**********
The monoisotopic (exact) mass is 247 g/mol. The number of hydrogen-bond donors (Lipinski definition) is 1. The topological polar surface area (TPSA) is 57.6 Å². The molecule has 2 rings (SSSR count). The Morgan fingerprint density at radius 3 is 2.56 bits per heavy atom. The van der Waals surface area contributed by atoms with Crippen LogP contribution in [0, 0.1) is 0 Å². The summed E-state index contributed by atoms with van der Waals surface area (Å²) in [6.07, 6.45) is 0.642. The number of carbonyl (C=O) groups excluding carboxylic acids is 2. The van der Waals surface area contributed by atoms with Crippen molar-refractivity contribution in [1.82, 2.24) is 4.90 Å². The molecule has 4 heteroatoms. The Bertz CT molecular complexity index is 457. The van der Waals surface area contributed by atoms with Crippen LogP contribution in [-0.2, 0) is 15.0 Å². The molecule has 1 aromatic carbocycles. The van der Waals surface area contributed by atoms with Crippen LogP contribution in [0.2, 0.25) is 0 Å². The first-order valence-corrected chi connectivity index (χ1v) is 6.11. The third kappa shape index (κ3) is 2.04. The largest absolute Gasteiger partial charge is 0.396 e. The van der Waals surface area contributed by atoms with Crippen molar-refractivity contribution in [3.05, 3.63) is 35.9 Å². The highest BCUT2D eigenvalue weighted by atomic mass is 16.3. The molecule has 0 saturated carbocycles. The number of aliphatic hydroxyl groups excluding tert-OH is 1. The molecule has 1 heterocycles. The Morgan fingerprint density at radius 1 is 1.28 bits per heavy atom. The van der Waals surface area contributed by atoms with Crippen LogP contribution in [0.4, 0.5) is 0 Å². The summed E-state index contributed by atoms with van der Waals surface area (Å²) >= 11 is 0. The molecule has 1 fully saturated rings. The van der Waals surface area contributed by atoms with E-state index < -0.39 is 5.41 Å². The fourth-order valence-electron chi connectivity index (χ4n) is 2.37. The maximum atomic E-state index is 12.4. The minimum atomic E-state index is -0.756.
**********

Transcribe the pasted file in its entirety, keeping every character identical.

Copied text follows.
The monoisotopic (exact) mass is 247 g/mol. The number of hydrogen-bond donors (Lipinski definition) is 1. The topological polar surface area (TPSA) is 57.6 Å². The molecule has 2 rings (SSSR count). The Morgan fingerprint density at radius 3 is 2.56 bits per heavy atom. The van der Waals surface area contributed by atoms with Crippen LogP contribution in [0, 0.1) is 0 Å². The summed E-state index contributed by atoms with van der Waals surface area (Å²) in [6.07, 6.45) is 0.642. The number of carbonyl (C=O) groups excluding carboxylic acids is 2. The van der Waals surface area contributed by atoms with Crippen molar-refractivity contribution in [1.82, 2.24) is 4.90 Å². The molecule has 4 heteroatoms. The Bertz CT molecular complexity index is 457. The van der Waals surface area contributed by atoms with Crippen LogP contribution in [-0.2, 0) is 15.0 Å². The molecule has 1 aromatic carbocycles. The van der Waals surface area contributed by atoms with Crippen LogP contribution in [0.2, 0.25) is 0 Å². The first-order valence-corrected chi connectivity index (χ1v) is 6.11. The third kappa shape index (κ3) is 2.04. The largest absolute Gasteiger partial charge is 0.396 e. The van der Waals surface area contributed by atoms with Crippen molar-refractivity contribution in [3.05, 3.63) is 35.9 Å². The highest BCUT2D eigenvalue weighted by atomic mass is 16.3. The molecule has 0 saturated carbocycles. The number of aliphatic hydroxyl groups excluding tert-OH is 1. The molecule has 1 heterocycles. The Morgan fingerprint density at radius 1 is 1.28 bits per heavy atom. The van der Waals surface area contributed by atoms with Crippen LogP contribution in [0.4, 0.5) is 0 Å². The summed E-state index contributed by atoms with van der Waals surface area (Å²) >= 11 is 0. The molecule has 1 fully saturated rings. The van der Waals surface area contributed by atoms with E-state index < -0.39 is 5.41 Å². The fourth-order valence-electron chi connectivity index (χ4n) is 2.37. The maximum atomic E-state index is 12.4. The minimum atomic E-state index is -0.756.